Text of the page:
Thus I conclude that the sons of Perdition leave of their own accord and choice because they cannot and will not abide light and intelligence.

It seems that you're kinda talking "about" things, but not the thing itself.

I wholly agree that we must start with this understanding:

  • We are free to make choices, but we are not free to choose the consequences of those choices.

So, your position could be interpreted as saying that we "choose" the consequences when we choose the act.  Therefore, we give permission to the Lord to give us the consequences when we make the choices we do.  That is a reasonable argument.  But the wording you used would not normally get people to that idea.

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2 minutes ago, Carborendum said:

It seems that you're kinda talking "about" things, but not the thing itself.

I wholly agree that we must start with this understanding:

  • We are free to make choices, but we are not free to choose the consequences of those choices.

So, your position could be interpreted as saying that we "choose" the consequences when we choose the act.  Therefore, we give permission to the Lord to give us the consequences when we make the choices we do.  That is a reasonable argument.  But the wording you used would not normally get people to that idea.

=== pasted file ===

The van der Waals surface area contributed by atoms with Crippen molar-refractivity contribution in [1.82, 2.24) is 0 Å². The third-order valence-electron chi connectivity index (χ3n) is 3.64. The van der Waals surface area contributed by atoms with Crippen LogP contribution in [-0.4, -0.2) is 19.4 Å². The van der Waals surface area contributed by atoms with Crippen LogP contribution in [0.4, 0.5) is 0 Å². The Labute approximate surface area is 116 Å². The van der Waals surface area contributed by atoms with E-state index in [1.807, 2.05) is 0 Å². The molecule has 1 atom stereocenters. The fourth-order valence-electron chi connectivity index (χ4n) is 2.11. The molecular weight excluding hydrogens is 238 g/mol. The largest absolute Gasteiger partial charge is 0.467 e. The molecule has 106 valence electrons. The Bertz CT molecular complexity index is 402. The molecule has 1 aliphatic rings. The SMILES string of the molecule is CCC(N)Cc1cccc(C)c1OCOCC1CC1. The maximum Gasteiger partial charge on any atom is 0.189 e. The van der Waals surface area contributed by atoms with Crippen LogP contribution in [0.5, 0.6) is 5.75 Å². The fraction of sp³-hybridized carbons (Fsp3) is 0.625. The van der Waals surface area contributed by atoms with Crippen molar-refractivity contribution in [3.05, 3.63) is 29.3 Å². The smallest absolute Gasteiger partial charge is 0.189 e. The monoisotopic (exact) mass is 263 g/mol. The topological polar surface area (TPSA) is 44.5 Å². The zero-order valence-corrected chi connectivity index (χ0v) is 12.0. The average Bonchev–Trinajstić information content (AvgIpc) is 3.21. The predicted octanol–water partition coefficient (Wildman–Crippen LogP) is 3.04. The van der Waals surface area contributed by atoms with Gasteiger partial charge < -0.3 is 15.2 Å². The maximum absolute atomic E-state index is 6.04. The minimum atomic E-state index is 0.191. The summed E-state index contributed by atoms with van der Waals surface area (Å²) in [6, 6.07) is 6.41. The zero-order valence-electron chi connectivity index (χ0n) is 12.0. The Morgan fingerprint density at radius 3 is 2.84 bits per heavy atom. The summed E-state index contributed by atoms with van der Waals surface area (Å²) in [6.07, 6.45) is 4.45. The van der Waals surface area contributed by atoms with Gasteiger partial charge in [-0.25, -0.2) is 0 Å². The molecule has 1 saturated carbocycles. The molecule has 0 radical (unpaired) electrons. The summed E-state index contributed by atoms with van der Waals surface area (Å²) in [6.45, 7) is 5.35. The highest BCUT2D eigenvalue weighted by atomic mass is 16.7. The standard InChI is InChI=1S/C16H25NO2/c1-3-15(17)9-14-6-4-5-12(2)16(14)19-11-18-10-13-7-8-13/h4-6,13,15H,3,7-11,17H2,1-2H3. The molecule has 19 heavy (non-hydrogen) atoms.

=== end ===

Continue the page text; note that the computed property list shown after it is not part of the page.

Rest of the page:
Thank you - how would you summarize and word #5 to be more clear?

 

The Traveler

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32 minutes ago, Traveler said:

Thank you for your question.  In all honesty I am not sure.  There is an indication that Judas became a son of Perdition through this act but I wonder and ponder.  I believe it is possible that Judas could repent if he desired to.  If he was forgiven - I would be glad for it.  There are a couple of thoughts that I do have.  One is that I do not think that without Judas things would have worked out according to plan.  I am of the impression that G-d planned for the betrayal of Christ for a specific amount of pieces of silver - I believe it was prophetic.  

Where I have a problem is that G-d knowing these things would force Judas into mortality and all the conditions and that Judas would be placed under such conditions in innocence's without warning or choice.  I wonder if Judas came into this life with no clue of what was possible for him?